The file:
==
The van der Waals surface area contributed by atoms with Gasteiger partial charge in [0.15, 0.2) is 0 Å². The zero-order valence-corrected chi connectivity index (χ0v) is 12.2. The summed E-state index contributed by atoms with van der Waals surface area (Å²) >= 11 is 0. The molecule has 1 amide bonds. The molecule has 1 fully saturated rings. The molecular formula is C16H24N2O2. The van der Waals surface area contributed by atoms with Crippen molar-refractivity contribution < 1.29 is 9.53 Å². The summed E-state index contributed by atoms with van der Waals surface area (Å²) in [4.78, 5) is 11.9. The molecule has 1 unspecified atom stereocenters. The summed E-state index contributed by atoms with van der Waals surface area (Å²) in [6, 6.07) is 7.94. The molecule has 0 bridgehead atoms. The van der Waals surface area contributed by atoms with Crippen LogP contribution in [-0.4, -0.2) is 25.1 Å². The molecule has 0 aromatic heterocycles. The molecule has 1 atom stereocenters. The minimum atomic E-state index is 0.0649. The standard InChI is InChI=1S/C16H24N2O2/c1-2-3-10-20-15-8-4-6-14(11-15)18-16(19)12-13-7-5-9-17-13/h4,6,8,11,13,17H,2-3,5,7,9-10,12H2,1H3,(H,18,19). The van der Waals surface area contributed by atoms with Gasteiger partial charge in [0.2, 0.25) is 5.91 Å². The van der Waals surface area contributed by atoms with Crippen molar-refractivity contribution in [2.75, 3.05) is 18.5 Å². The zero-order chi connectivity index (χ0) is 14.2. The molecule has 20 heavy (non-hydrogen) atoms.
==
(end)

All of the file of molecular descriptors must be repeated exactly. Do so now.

The van der Waals surface area contributed by atoms with Gasteiger partial charge in [0.15, 0.2) is 0 Å². The zero-order valence-corrected chi connectivity index (χ0v) is 12.2. The summed E-state index contributed by atoms with van der Waals surface area (Å²) >= 11 is 0. The molecule has 1 amide bonds. The molecule has 1 fully saturated rings. The molecular formula is C16H24N2O2. The van der Waals surface area contributed by atoms with Crippen molar-refractivity contribution < 1.29 is 9.53 Å². The summed E-state index contributed by atoms with van der Waals surface area (Å²) in [4.78, 5) is 11.9. The molecule has 1 unspecified atom stereocenters. The summed E-state index contributed by atoms with van der Waals surface area (Å²) in [6, 6.07) is 7.94. The molecule has 0 bridgehead atoms. The van der Waals surface area contributed by atoms with Crippen LogP contribution in [-0.4, -0.2) is 25.1 Å². The molecule has 0 aromatic heterocycles. The molecule has 1 atom stereocenters. The minimum atomic E-state index is 0.0649. The standard InChI is InChI=1S/C16H24N2O2/c1-2-3-10-20-15-8-4-6-14(11-15)18-16(19)12-13-7-5-9-17-13/h4,6,8,11,13,17H,2-3,5,7,9-10,12H2,1H3,(H,18,19). The van der Waals surface area contributed by atoms with Gasteiger partial charge in [0.2, 0.25) is 5.91 Å². The van der Waals surface area contributed by atoms with Crippen molar-refractivity contribution in [2.75, 3.05) is 18.5 Å². The zero-order chi connectivity index (χ0) is 14.2. The molecule has 20 heavy (non-hydrogen) atoms.